(Ezra Shaw/Getty Images)

OAKLAND, Calif. — Houston Rockets Coach Mike D’Antoni caught a lot of flak for saying before Game 4 of the Western Conference finals Tuesday night that the Golden State Warriors — the team playing at home, with a 2-1 lead in this best-of-seven series — had the pressure on it.

He looks pretty smart now.

After falling behind by double digits in both the first and third quarters, the Rockets came back both times, and eventually emerged with a thrilling 95-92 victory over the Warriors to even this series at two games apiece and end Golden State’s 16-game home winning streak in the postseason.

In a series — and a playoffs — that has been defined by blowouts, this game had the kind of drama NBA fans had been waiting for. And, in the end, it was the Rockets, the team with the NBA’s best regular season record, that made just enough plays to close it out.

The series returns to Houston for Game 5 on Thursday.

After Chris Paul made a pair of free throws to give Houston that 95-92 lead with a half-second remaining, Golden State got a chance to call timeout and set up a potential game-tying shot. Warriors Coach Steve Kerr drew up a nice play, getting Stephen Curry open in the corner, but Curry’s shot went wanting — and wouldn’t have counted anyway — to ensure Houston would come away with the victory.

Both teams looked exhausted in the final minutes, whether from fatigue or the weight of the moment. Golden State played its four all-stars virtually the entire second half, while Houston’s P.J. Tucker (44 minutes), James Harden (43), Chris Paul and Trevor Ariza (41 each) all broke 40 minutes.

The minutes clearly took their toll. The final moments were full of equal parts poor execution and high drama.

It was Houston, though, that managed to get over the finish line, thanks to 30 points from Harden (though only six in the second half) and 27 from Paul. Curry had 28 and Durant 27 with 12 rebounds to lead Golden State.

The Warriors clearly felt the loss of Andre Iguodala, the fifth member of the league’s most effective five-man lineup, who was ruled out of the game with a left knee injury before tip off.

“Well, obviously, he’s a great defender, and he’s a guy I think he led the league in assist to turnover ratio,” Kerr said of Iguodala. “ . . . You guys have heard me sing his praises for years. He’s an organizer. He’s a guy who settles us down. He continuously makes the right play.

“So we’ll miss all that.”

Initially, it wouldn’t look like the Warriors would miss Iguodala much at all. Golden State scored the first 12 points of the game as Houston missed its opening nine shots, and it quickly looked like this game would turn into yet another blowout in a postseason that has been full of them.

Houston, though, had other ideas. Thanks to an outstanding first half from Harden, including a ridiculous, poster-creating dunk on Green and picking Durant’s pocket on an isolation play at the top of the key to create another fast break dunk — the Rockets slowly dragged themselves back into the game. Then, once Paul finally got going, scoring 12 of his 14 points over the final 3:32 of the second quarter, Houston took off, going on a 25-7 run to close the half and take a 53-46 lead into the halftime break.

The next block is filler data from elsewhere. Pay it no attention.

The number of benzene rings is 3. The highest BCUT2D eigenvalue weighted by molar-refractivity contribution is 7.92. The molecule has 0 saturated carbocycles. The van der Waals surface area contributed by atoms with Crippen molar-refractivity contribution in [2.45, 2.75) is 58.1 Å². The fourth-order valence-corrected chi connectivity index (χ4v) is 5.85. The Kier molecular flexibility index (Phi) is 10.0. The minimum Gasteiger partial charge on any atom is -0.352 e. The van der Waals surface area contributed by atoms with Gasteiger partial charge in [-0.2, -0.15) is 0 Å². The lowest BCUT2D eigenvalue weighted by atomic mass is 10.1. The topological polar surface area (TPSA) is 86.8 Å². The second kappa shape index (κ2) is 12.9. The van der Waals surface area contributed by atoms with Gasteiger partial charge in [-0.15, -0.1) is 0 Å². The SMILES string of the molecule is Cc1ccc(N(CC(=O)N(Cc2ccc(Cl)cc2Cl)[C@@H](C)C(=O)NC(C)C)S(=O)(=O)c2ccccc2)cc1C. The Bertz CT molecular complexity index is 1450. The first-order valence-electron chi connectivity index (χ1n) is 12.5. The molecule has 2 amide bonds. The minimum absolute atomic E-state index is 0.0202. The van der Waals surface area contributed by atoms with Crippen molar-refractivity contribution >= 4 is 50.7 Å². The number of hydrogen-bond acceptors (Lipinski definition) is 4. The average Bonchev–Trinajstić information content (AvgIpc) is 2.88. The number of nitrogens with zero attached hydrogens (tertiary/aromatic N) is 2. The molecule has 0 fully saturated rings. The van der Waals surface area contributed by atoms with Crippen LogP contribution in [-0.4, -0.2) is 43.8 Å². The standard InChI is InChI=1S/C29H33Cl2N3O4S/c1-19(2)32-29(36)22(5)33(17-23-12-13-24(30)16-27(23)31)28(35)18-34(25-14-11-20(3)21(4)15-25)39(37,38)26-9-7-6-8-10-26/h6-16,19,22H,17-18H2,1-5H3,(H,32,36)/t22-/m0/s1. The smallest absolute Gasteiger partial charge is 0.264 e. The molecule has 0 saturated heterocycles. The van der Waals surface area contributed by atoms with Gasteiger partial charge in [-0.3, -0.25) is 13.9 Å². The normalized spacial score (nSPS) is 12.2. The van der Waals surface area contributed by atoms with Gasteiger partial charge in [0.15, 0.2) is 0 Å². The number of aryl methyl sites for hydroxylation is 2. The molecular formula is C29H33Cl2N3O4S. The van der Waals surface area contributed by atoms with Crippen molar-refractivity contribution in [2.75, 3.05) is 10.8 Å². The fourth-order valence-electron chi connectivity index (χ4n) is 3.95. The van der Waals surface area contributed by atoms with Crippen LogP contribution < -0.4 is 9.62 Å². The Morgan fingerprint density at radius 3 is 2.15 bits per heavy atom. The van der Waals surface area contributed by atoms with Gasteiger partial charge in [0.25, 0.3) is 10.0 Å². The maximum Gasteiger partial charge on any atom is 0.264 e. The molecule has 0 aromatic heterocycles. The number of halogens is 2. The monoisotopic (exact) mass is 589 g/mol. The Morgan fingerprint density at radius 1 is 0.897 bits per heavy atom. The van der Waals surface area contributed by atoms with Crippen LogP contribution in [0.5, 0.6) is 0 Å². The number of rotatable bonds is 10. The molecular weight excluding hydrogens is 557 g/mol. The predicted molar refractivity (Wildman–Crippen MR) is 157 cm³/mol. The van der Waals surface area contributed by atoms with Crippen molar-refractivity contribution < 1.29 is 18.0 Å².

Iguodala’s absence was especially notable in the second quarter. The Warriors looked discombobulated for much of it — especially when Klay Thompson missed several minutes while being diagnosed with a left knee strain, which he played through, and when Curry sat for almost the entire last five minutes, except for the final possession of the half, after picking up three fouls.

Golden State turned to Nick Young for crucial minutes and it didn’t work out so well.

But then the third quarter happened. And, as usual, Golden State turned it on.

After both teams traded buckets for the opening five minutes of the third, with Houston maintaining its seven-point halftime lead, the Warriors finally found the extra gear they have reached so often, fueled by a barrage of three-pointers, led by Curry.

Four minutes later, a Durant midrange jumper made it 73-65 Warriors, capping an 18-3 run that saw Curry at one point score 11 straight to flip the game back in the Golden State’s favor.

But the Rockets, for the first time in eight postseason games here in Oakland, had a response that tilted the game in their favor. Now the Western Conference finals are a best-of-three sprint to the finish. Buckle up.


In-game updates:

Steve Kerr clearly feels like he has to go for it in this game.

Without Andre Iguodala, Kerr has chosen to play Draymond Green for the entire second half. Green looks tired, but at this point – with under five minutes to go in a one-point game – it seems impossible to think he’ll be out again.

This game feels like a war of attrition. Whoever can hang on in the final moments will emerge victorious. Finally, it’s the close game everyone has been hoping for.


For the past four years, ever since this magical run began, the Warriors have dominated third quarters.

They may have just ended the Rockets’ season with their latest dominant third quarter performance.